Improving Systems, Practices and Outcomes

Early Care and Development:
National/Federal Initiatives and State Policies

Early Care and Development topic editor: Sue Goode

Most recent additions to this page:

Every Student Succeeds Act (ESSA)

On December 10, 2015, President Obama signed into law the Every Student Succeeds Act (ESSA), which reauthorizes the Elementary and Secondary Education Act of 1965 (ESEA) and will replace the No Child Left Behind Act of 2001. Guidance to states from the U.S. Department of Education on how the transition process will work is available at http://www.ed.gov/essa. The ESSA authorizes $250 million annually for a new, redesigned Preschool Development Grant (PDG) program to be administered jointly by the U.S. Departments of Health and Human Services and Education. The new federal education law takes full effect during the 2017-18 school year.

Quality early childhood practices, well implemented and supported, can benefit all children. This section provides the broad context of early childhood care and education in the United States. Referenced are national and state initiatives that are creating increased opportunities for all young children - including those with disabilities and their families - to benefit from community-based and publicly supported programs.

The National Context

The importance of supporting and promoting the learning and development of all children before they enter school and of engaging their families as partners in this endeavor receives attention almost daily in the media and from policy decision-makers.

National Summits and Conferences

WWW: Office of Early Learning (OEL)

The OEL is charged with supporting the WWW: U.S Department of Education's Early Learning Initiative and works collaboratively with other Department offices to help coordinate and align early learning programs and initiatives. Additionally, OEL works across Federal Agencies, including co-administering the Race to the Top - Early Learning Challenge grants with the Administration for Children and Families (ACF) at the U.S. Department of Health and Human Services.

Every Student Succeeds Act (ESSA)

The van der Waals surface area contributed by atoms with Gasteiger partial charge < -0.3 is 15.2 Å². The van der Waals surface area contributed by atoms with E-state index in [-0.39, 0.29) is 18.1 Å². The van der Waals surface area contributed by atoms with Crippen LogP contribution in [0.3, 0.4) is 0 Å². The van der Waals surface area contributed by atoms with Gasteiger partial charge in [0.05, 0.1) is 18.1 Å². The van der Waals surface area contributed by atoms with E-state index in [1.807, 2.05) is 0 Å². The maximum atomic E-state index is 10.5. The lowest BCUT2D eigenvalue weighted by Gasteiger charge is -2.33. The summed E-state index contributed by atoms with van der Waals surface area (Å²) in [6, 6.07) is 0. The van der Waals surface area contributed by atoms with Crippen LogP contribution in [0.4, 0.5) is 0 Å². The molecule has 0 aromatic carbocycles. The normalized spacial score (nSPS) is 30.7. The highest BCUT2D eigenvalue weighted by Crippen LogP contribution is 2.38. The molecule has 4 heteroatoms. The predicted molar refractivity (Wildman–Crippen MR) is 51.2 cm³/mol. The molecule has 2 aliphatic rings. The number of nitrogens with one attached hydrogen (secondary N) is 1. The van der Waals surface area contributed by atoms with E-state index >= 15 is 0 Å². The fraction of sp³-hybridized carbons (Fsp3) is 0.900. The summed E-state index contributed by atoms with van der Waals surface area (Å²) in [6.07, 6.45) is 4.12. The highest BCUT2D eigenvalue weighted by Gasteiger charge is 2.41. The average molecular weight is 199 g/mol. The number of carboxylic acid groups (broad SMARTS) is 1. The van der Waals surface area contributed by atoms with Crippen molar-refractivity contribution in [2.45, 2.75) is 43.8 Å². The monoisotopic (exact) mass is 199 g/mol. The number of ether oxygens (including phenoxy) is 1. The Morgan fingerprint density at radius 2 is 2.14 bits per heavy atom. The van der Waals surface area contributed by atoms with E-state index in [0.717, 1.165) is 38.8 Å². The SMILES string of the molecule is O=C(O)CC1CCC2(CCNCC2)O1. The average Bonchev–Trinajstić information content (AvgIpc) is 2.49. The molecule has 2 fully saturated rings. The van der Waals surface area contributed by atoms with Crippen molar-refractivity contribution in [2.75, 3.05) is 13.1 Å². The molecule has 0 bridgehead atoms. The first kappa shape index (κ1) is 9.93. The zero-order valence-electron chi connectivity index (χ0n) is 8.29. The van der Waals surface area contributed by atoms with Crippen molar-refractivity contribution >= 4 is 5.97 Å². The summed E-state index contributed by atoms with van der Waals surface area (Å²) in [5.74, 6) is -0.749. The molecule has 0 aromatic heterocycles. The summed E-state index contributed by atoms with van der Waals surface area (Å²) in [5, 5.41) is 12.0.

On December 10, 2015, President Obama signed into law the Every Student Succeeds Act (ESSA), which reauthorizes the Elementary and Secondary Education Act of 1965 (ESEA) and will replace the No Child Left Behind Act of 2001. Guidance to states from the U.S. Department of Education on how the transition process will work is available at http://www.ed.gov/essa. The ESSA authorizes $250 million annually for a new, redesigned Preschool Development Grant (PDG) program to be administered jointly by the U.S. Departments of Health and Human Services and Education. The new federal education law takes full effect during the 2017-18 school year.

Bridging the Word Gap Network

Research shows that children who are poor hear approximately 30 million fewer words than their more affluent peers during the first three years of life. This "word gap" can lead to disparities in not only school readiness, but also long-term educational and health outcomes, earnings, and family stability. Bridging the Word Gap is a coordinated effort by the Department of Education (ED), the Department of Health and Human Services (HHS), and the Institute of Museum and Library Services (IMLS) to help parents, caregivers, and teachers on this important issue. The FACT SHEET: New Steps by the Administration to Help Parents "Bridge the Word Gap" (October 2014), describes the initiatives, including the Bridging the Word Gap Network and others.